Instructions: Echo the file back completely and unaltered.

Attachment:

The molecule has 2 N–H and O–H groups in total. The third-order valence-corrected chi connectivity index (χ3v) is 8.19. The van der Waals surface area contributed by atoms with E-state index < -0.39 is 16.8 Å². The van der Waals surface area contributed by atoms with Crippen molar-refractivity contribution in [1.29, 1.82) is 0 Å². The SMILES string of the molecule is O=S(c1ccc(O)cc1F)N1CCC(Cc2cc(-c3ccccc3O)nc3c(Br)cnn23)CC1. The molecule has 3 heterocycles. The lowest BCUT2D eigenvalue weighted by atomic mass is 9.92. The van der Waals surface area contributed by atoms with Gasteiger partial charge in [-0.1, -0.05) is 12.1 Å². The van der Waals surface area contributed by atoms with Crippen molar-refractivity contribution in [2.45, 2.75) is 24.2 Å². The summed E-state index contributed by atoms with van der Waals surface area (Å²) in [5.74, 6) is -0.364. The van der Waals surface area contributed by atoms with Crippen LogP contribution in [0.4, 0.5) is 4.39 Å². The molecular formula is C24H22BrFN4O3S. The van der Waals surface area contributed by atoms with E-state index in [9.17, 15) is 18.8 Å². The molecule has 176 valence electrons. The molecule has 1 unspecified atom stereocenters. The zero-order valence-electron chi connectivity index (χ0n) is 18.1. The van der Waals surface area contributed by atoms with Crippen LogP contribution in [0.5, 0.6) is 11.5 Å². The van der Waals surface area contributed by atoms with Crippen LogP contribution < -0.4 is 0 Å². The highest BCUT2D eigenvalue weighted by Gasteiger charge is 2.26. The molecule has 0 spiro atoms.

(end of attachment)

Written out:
The molecule has 2 N–H and O–H groups in total. The third-order valence-corrected chi connectivity index (χ3v) is 8.19. The van der Waals surface area contributed by atoms with E-state index < -0.39 is 16.8 Å². The van der Waals surface area contributed by atoms with Crippen molar-refractivity contribution in [1.29, 1.82) is 0 Å². The SMILES string of the molecule is O=S(c1ccc(O)cc1F)N1CCC(Cc2cc(-c3ccccc3O)nc3c(Br)cnn23)CC1. The molecule has 3 heterocycles. The lowest BCUT2D eigenvalue weighted by atomic mass is 9.92. The van der Waals surface area contributed by atoms with Gasteiger partial charge in [-0.1, -0.05) is 12.1 Å². The van der Waals surface area contributed by atoms with Crippen molar-refractivity contribution in [2.45, 2.75) is 24.2 Å². The summed E-state index contributed by atoms with van der Waals surface area (Å²) in [5.74, 6) is -0.364. The van der Waals surface area contributed by atoms with Crippen LogP contribution in [0.4, 0.5) is 4.39 Å². The molecular formula is C24H22BrFN4O3S. The van der Waals surface area contributed by atoms with E-state index in [9.17, 15) is 18.8 Å². The molecule has 176 valence electrons. The molecule has 1 unspecified atom stereocenters. The zero-order valence-electron chi connectivity index (χ0n) is 18.1. The van der Waals surface area contributed by atoms with Crippen LogP contribution in [0.5, 0.6) is 11.5 Å². The van der Waals surface area contributed by atoms with Crippen LogP contribution < -0.4 is 0 Å². The highest BCUT2D eigenvalue weighted by Gasteiger charge is 2.26. The molecule has 0 spiro atoms.